The Defense Department needs to begin honing its focus on military needs in the Arctic to help protect U.S. interests in the region amid a buildup of Russian military activities and increased interest from China, the Senate Armed Services Committee (SASC) says in its defense policy bill published last Thursday.
The bill, the SASC’s version of the fiscal year 2022 National Defense Authorization Act, would establish the Arctic Security Initiative (ASI) that directs DoD to improve “coordination in achieving U.S. objectives in the Arctic,” says a summary of the proposed legislation.
The ASI was introduced as legislation in June by bipartisan groups of lawmakers from the House and Senate. In the House, the bill was introduced by Reps. Mike Gallagher (R-Wis.) and Elaine Luria (D-Va.), both members of the chamber’s Armed Services Committee. In the Senate, the bill was introduced by SASC members Dan Sullivan (R-Alaska) and Angus King (I-Maine), who caucuses with the Democrats.
In the past two years, the Air Force, Army, Navy, Defense Department and Coast Guard have all released strategy documents for the Arctic. The ASI, outlined in the June legislation, calls for U.S. Northern Command to work with the U.S. European and Indo-Pacific Commands, the military departments and defense agencies to create an independent assessment of the “activities and resources required” between fiscal years 2023 and 2027 to meet U.S. objectives in the Arctic as outlined in the National Defense Strategy and the military-specific strategies.
The initiative also calls for a review of military requirements for the region, capabilities of potential adversaries, and military gaps and shortfalls.
Sullivan, who is the leading proponent in Congress of bolstering U.S. military capabilities and strategic awareness in the Arctic region, has attempted without success to get his colleagues to mandate the establishment of at least one deepwater port that can accommodate Coast Guard and Navy ships for sustained operations in Arctic.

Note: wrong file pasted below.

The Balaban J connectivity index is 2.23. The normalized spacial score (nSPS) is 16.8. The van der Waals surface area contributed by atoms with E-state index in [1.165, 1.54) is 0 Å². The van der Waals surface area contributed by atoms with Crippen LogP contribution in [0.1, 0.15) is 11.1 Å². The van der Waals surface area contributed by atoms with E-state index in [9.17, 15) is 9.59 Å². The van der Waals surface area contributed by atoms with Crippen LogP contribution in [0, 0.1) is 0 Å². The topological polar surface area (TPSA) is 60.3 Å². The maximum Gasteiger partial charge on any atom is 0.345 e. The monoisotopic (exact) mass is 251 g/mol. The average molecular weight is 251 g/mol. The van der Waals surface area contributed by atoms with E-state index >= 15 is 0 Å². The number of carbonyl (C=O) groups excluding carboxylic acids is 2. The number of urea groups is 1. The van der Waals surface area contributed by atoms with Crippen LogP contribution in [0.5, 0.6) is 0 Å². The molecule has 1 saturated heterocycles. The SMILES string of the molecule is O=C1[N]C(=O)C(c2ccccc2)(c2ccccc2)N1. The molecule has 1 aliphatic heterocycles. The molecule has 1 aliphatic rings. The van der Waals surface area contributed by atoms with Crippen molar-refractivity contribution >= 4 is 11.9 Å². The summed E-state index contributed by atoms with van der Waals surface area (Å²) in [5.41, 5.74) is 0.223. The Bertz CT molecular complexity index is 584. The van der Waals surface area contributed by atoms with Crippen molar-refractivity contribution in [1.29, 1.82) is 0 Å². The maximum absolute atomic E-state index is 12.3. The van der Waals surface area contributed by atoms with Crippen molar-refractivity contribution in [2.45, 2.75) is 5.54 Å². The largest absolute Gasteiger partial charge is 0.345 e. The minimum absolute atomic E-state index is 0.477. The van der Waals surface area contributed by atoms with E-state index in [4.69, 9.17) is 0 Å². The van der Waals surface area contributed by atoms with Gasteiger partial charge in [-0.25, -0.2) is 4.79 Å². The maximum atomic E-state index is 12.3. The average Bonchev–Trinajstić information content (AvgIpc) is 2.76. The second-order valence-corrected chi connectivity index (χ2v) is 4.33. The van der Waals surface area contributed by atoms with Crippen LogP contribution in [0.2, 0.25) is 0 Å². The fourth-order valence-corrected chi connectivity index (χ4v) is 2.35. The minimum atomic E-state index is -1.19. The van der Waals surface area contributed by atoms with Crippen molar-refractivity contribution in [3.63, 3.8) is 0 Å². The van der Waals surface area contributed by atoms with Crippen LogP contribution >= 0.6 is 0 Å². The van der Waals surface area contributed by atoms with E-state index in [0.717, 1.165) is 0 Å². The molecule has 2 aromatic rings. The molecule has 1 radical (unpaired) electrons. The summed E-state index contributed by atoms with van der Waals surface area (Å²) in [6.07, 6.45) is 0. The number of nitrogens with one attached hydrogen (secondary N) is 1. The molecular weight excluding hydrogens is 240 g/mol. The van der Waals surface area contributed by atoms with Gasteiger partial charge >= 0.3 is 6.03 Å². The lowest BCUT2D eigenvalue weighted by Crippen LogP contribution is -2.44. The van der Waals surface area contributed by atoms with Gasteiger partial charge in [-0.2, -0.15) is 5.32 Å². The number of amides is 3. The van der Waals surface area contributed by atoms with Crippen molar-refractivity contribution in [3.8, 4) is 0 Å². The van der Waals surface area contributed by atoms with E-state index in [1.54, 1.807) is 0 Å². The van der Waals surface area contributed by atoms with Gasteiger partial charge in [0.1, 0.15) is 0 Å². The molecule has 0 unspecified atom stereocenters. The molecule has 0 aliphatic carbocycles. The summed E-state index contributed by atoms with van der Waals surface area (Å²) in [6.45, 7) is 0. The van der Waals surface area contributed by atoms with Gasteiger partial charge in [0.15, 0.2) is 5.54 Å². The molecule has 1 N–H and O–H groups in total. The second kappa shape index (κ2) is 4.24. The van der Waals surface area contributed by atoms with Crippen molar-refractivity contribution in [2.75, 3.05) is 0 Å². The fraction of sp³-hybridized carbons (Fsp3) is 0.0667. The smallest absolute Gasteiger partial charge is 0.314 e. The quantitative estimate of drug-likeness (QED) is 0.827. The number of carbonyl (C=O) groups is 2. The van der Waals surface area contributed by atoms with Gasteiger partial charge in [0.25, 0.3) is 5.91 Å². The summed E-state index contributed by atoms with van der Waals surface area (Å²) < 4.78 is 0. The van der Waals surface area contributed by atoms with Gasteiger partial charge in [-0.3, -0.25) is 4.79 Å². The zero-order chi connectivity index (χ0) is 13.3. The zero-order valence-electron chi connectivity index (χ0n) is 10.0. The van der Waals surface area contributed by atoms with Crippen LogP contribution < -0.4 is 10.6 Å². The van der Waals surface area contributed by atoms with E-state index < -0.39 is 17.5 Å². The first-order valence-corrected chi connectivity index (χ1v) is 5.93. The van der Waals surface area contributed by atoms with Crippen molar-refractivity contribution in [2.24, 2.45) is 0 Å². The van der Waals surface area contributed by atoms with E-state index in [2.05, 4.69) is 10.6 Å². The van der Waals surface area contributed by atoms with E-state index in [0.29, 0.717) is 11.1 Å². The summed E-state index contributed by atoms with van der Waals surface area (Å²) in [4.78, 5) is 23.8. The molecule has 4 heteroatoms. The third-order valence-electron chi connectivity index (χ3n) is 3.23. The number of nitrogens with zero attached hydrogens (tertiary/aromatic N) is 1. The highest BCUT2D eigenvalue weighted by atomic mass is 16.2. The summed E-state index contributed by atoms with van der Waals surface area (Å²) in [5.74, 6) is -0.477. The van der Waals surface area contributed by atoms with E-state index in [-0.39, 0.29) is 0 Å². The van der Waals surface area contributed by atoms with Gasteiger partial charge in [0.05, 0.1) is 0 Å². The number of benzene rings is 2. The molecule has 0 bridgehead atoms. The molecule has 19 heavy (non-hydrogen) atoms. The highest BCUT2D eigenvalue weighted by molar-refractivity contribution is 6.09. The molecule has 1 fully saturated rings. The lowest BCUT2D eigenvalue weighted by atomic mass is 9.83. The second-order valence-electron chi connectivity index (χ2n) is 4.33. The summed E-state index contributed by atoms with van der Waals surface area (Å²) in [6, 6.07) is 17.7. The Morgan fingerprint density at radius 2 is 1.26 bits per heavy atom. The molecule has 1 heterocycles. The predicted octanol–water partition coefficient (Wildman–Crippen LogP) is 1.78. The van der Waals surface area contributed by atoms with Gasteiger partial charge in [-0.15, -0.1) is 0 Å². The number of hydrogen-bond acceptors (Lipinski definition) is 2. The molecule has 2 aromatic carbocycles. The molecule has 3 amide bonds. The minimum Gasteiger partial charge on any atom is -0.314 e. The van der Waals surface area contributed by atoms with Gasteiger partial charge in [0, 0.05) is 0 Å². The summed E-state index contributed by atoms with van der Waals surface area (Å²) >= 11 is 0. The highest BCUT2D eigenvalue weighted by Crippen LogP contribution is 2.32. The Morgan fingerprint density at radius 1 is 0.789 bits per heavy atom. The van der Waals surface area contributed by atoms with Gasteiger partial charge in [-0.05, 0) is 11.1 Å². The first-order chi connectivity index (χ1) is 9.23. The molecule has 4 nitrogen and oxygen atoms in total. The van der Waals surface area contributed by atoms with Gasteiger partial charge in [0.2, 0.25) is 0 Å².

The ASI focuses on four areas. One is the readiness of forces for Arctic missions to include modernization and sustained presence. Sustainment, another area of focus, requires improved logistics, infrastructure and material prepositioning.
The initiative also puts a focus on training and doctrine, to include regular wargames and exercise for Arctic operations, and working with U.S. allies and partners to bolster cooperation in the region.
The House Armed Services Committee still has to mark up its version of the FY ’22 defense bill.
The Coast Guard conducts annual operations in the Arctic, typically with its medium polar icebreaker the Healy, which does scientific and other missions. The service has one other polar heavy icebreaker, the Polar Star, which usually conducts resupply missions to a U.S. scientific mission in the Antarctic.
The Coast Guard is in the early stages of acquiring three new heavy polar icebreakers.
Both the Coast Guard and U.S. military conduct exercises and operations with allies and partners in the Arctic region.